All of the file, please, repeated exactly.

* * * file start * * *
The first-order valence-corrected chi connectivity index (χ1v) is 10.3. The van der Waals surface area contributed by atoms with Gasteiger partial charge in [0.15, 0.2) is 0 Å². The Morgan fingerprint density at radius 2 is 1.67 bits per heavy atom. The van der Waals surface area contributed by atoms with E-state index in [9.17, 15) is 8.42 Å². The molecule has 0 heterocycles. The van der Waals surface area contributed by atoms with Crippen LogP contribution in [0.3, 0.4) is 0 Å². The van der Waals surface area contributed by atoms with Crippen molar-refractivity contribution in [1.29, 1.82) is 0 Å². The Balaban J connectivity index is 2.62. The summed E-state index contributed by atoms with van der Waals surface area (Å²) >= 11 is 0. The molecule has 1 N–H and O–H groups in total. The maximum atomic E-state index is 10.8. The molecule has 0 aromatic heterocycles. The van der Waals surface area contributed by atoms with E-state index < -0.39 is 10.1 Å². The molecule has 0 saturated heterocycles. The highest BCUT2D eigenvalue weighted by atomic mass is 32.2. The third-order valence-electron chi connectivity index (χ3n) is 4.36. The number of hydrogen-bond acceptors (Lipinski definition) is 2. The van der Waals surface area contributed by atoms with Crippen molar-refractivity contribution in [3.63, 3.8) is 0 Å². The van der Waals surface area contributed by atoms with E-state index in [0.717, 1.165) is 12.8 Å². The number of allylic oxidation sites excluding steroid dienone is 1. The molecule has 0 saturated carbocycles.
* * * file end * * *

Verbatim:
The first-order valence-corrected chi connectivity index (χ1v) is 10.3. The van der Waals surface area contributed by atoms with Gasteiger partial charge in [0.15, 0.2) is 0 Å². The Morgan fingerprint density at radius 2 is 1.67 bits per heavy atom. The van der Waals surface area contributed by atoms with E-state index in [9.17, 15) is 8.42 Å². The molecule has 0 heterocycles. The van der Waals surface area contributed by atoms with Crippen LogP contribution in [0.3, 0.4) is 0 Å². The van der Waals surface area contributed by atoms with Crippen molar-refractivity contribution in [1.29, 1.82) is 0 Å². The Balaban J connectivity index is 2.62. The summed E-state index contributed by atoms with van der Waals surface area (Å²) >= 11 is 0. The molecule has 1 N–H and O–H groups in total. The maximum atomic E-state index is 10.8. The molecule has 0 aromatic heterocycles. The van der Waals surface area contributed by atoms with E-state index < -0.39 is 10.1 Å². The molecule has 0 saturated heterocycles. The highest BCUT2D eigenvalue weighted by atomic mass is 32.2. The third-order valence-electron chi connectivity index (χ3n) is 4.36. The number of hydrogen-bond acceptors (Lipinski definition) is 2. The van der Waals surface area contributed by atoms with Crippen molar-refractivity contribution in [3.63, 3.8) is 0 Å². The van der Waals surface area contributed by atoms with E-state index in [0.717, 1.165) is 12.8 Å². The number of allylic oxidation sites excluding steroid dienone is 1. The molecule has 0 saturated carbocycles.